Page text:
It is clear from the name — AirPlay Mirroring — that AirPlay is doing screen mirroring to an external display. This is great for things like movies and games, but when I attach my Mac to an external display, I expect more than mirroring. I expect the external monitor to be an additional display, not an alternate display. For example, I make heavy use of the Presenter Display features in Keynote to be able to see my notes about the current slide and a preview of the next slide (it helps with transitions, and makes me appear to be prepared). When mirroring the display, though, the Presenter Display is not available, and you see the exact same thing on both displays. I first encountered this on the iPad and assumed it was a limitation due to hardware, but mirroring works the same way on the Mac. UPDATE: Presenter Display works in Keynote for iOS, just not on the Mac (see comment below). It’s unfortunate, and really limits the situations in which I find myself wanting to use AirPlay to present from the Mac.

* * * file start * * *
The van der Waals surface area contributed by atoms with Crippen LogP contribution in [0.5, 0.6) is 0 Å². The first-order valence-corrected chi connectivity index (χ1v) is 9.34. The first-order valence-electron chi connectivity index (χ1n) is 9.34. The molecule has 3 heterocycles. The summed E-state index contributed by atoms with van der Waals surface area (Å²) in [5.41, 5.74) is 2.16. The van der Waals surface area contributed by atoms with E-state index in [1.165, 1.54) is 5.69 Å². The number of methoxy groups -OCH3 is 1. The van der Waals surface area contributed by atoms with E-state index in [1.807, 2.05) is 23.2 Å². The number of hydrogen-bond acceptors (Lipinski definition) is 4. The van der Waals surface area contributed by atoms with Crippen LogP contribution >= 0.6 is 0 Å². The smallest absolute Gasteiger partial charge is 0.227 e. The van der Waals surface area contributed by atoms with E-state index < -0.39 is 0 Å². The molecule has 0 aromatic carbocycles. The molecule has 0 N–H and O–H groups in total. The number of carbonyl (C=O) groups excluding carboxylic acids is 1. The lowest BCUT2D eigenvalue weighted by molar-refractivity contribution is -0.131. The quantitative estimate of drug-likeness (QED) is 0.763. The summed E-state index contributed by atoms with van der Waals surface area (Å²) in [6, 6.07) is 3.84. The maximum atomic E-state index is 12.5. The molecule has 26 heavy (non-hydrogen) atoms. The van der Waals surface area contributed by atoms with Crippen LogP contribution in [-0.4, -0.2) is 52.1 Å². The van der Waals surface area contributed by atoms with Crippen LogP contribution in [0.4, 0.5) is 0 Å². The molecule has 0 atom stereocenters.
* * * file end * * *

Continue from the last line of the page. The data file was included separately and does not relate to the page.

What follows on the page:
This brings me to my next point, which is that I have yet to find software that supports the way I want to use the technology. As I mentioned above, I want the display panel to host supplements that I’m not able to draw quickly in chalk: images, micrographs, animations, videos, charts, etc. I would like to place all my supplements for a topic on a light table and pick the one I want to show next. In other words, I don’t want to march through a “deck”, I want to interactively choose from an assortment of thumbnails based on the way the idea is developing in class discussion. I’m surprised this doesn’t exist yet, either as a standalone app, or as a mode within existing presentation programs. Of course, such an app would require that the iPad/Mac display were not mirroring to the presentation display, so maybe it’s a non-starter, but a guy can dream, right?